On the signalling side, Atkins was tasked with replacing the 40-year-old interlockings or signalling control systems, with a modern train detection system based upon axle counter technology and signalling controlled by seven Solid State (Computerised) Interlockings linked to a new Signalling Control Centre.

Atkins’ Mark James, regional programme director for the Midlands and North, explains the challenges involved in replacing the Rugby and Nuneaton signalling systems in quick time while ensuring that weekly operation of the train system could continue.

“The West Coast Main Line is the busiest multi-traffic railway in northern Europe; access was always going to be difficult. We compressed three years of work, from concept design to final commissioning, into two years using more than 50 separate stages,” he says.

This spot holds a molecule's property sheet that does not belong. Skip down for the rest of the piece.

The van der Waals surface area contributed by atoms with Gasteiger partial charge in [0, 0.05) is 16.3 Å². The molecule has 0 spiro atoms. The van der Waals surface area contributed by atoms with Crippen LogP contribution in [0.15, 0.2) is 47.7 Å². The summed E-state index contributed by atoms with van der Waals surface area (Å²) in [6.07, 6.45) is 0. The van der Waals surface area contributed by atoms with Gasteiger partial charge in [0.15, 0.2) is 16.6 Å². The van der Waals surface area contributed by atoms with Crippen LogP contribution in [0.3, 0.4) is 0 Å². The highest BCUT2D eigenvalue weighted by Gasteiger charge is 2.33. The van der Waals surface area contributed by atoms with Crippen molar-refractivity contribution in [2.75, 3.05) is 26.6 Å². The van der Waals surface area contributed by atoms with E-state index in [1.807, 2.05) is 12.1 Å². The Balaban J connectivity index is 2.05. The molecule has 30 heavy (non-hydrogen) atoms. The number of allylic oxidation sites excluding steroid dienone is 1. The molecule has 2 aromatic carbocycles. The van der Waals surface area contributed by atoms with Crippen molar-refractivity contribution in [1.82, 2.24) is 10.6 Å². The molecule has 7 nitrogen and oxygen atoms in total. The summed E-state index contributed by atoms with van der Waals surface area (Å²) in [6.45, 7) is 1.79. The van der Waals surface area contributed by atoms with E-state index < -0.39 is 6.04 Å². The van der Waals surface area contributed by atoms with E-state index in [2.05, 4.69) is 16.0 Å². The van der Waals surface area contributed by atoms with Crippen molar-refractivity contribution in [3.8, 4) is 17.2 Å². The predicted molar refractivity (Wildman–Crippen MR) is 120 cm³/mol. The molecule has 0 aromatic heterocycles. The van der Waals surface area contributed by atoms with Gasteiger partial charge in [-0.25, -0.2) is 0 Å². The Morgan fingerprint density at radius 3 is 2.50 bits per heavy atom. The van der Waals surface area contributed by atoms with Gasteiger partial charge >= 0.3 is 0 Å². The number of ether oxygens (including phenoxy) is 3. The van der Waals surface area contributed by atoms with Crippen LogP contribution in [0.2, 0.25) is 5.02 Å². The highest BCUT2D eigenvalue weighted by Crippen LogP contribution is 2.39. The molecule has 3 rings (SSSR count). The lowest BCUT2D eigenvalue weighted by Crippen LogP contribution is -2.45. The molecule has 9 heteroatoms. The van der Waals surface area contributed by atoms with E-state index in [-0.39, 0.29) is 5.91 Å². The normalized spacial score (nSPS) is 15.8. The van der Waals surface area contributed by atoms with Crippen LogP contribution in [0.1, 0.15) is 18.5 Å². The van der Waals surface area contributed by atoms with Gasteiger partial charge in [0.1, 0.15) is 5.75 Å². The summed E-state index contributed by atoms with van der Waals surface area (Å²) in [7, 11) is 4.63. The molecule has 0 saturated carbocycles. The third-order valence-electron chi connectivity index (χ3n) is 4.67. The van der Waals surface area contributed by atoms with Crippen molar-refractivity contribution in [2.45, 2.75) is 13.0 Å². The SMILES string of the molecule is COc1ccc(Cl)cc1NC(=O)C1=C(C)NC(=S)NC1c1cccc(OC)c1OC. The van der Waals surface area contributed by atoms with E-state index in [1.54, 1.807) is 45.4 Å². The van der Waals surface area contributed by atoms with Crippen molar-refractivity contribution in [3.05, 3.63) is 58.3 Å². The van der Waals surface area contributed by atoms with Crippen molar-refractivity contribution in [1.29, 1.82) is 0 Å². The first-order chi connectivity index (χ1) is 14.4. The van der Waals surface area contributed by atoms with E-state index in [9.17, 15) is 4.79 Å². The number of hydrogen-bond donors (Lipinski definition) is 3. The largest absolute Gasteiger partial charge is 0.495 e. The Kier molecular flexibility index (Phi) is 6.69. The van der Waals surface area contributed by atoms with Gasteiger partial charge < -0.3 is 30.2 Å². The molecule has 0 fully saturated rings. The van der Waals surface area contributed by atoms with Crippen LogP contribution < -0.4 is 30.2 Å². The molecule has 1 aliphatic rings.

“Each one of those stages required a design, build and test delivery. It could quite probably have been done in a 12-week total closure in the third quarter of 2008, but this was an unacceptable closure plan. Instead, we did it over 104 weeks and at least two lines were always open for traffic from Monday to Friday, which kept the line running and the fare paying public contented – most of the time.”

Doing the works over such an extended timeline of stages meant employing an army of people, says James. Such a project would normally be run with upwards of 80 to 100 site personnel, with 40 to 50 working per shift. But because the work was constantly having to be scheduled between days and nights and from weekends to mid-week, over 200 people under the control of Atkins’ heads of construction and testing were used per shift at the peak in August last year.